David Blackmon [00:21:01] Have you been approached by anyone from a Chinese company about this resource? I mean, you would think this would fit right in with China’s Belt and Road Initiative.
Christopher Messina [00:21:10] There is global interest in what we have attempted, you know, So to the extent that anyone is it is in this faith and interested. Yeah, we get incomings from everybody. And there’s nothing you know, there’s nothing particularly wrong with having some kind of an arrangement. I work very positively use of Chinese companies over the years. In this instance, we were just kind of we are still focused on can we get this done, you know, with Western Capital, if it turns out that we have to or have to center on. If it turns out that the best path forward for the company is that there’s some arrangement with some Chinese offtake as well, it’s not the worst thing in the world. I would just question why it’s like pulling teeth with American investors when this is so obviously a valuable thing.
David Blackmon [00:22:04] Well, from a geopolitical standpoint, right. I mean, it’s obvious that from a strategic standpoint, this resource, China would love to be able to dominate that particular resource to maintain its dominance over the supply chains globally. I mean, it’s just it’s a no-brainer. Yeah. And you would think the Defense Department, you would think the Pentagon would would be pushing to secure this resource for the United States of America, wouldn’t you?
Christopher Messina [00:22:32] You would think that. Again, it’s like Milton Friedman wrote about the fact that how is it that there are so many well-intentioned, intelligent people who go to Washington and make the world work and we end up with them as we have. It’s a fascinating question.
David Blackmon [00:22:51] It is.
Christopher Messina [00:22:52] A biological question more than anything. Right. If any one individual that I speak with in the Pentagon could wave his or her hand and fund it, I think we would have been funded. The Obama administration, we’ve talked to three administrations about this so far. I’ve got it. For anyone who cares. Right. Not at all. But yet you’ve got this bizarre system where you’ve got. People with, you know, high ranks, deep experience, and all the rest of it, who in the blink of a hat can invade a country and take it over in three days? Can’t seem to find money in the Pentagon couch cushions to fund something so obviously necessary to our national security. It’s a bit of a.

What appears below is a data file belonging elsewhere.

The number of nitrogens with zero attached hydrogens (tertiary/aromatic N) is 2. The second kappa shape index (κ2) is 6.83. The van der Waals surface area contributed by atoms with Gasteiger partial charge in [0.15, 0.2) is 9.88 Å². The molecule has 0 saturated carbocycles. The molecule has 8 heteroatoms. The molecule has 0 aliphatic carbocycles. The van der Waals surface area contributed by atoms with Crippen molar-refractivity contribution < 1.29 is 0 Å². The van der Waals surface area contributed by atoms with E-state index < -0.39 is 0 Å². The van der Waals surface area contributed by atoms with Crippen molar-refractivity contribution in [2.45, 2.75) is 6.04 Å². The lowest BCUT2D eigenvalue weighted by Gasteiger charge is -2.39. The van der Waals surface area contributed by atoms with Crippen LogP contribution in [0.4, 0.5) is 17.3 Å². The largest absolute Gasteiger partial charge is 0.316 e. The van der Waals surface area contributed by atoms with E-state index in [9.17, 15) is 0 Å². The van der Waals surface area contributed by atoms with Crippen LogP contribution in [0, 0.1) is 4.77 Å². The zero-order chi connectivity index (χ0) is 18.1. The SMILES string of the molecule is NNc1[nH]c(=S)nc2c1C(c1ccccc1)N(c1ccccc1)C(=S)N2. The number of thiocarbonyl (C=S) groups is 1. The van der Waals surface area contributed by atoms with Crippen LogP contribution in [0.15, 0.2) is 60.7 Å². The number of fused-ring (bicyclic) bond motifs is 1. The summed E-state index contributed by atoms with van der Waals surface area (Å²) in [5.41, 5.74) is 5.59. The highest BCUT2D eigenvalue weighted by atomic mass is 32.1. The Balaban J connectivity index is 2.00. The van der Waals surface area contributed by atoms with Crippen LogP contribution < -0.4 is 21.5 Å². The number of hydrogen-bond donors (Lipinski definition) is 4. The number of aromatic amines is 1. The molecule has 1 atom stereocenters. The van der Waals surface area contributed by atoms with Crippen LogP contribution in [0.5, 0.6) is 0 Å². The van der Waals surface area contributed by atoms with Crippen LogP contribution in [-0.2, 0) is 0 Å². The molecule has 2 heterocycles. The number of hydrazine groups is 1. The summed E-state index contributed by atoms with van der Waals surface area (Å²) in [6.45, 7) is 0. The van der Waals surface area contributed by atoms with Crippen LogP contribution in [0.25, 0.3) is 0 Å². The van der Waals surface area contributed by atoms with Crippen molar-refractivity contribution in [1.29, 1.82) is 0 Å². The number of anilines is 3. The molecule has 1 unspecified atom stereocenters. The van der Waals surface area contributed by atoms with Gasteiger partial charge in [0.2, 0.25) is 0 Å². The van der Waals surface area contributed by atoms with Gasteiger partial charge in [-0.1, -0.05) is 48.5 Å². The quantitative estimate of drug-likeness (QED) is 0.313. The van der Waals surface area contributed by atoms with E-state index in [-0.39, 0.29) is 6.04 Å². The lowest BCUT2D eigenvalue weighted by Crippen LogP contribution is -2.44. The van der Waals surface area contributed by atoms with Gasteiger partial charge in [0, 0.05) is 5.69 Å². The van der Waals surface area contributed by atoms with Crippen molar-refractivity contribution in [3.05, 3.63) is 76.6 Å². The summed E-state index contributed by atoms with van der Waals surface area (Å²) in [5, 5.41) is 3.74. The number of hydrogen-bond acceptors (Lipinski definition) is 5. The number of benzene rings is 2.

David Blackmon [00:23:31] It is baffling. I mean, my God, the Pentagon just found a $7.2 billion accounting error two months ago. So. Yeah.
Christopher Messina [00:23:38] Yeah. Well, if we could turn amortized capital costs into real cash, that would be a phenomenal trigger.
David Blackmon [00:23:45] It really would. It really would. What about private equity? I mean, I’m sure there’s a concern among private funders, potential private equity of one thing. For one thing, I can just think of off the top of my head, if you invest in this mine and start really producing the minerals at a rapid pace, you could potentially, I suppose, crash the price. For the elements themselves. Right. I mean so I’m sure there’s a concern, about that potential outcome anyway.
Christopher Messina [00:24:16] It’s an interesting idea. The growth curve of these things, by all accounts by multiple analysts. And it’s just such that I think even though our deposit is massive, I think it would take us ten years to get to a place where our annual output would begin to negatively impact prices. I really can’t see that happening. Make no mistake, we’ve been we’ve been approached dozens of times and a lot of these people suffer from what I call tanneries derangement syndrome. If you’re irrational, we would come to some agreement about a valuation that worked and we’d all go make a lot of money and we change the world.
David Blackmon [00:24:52] Right.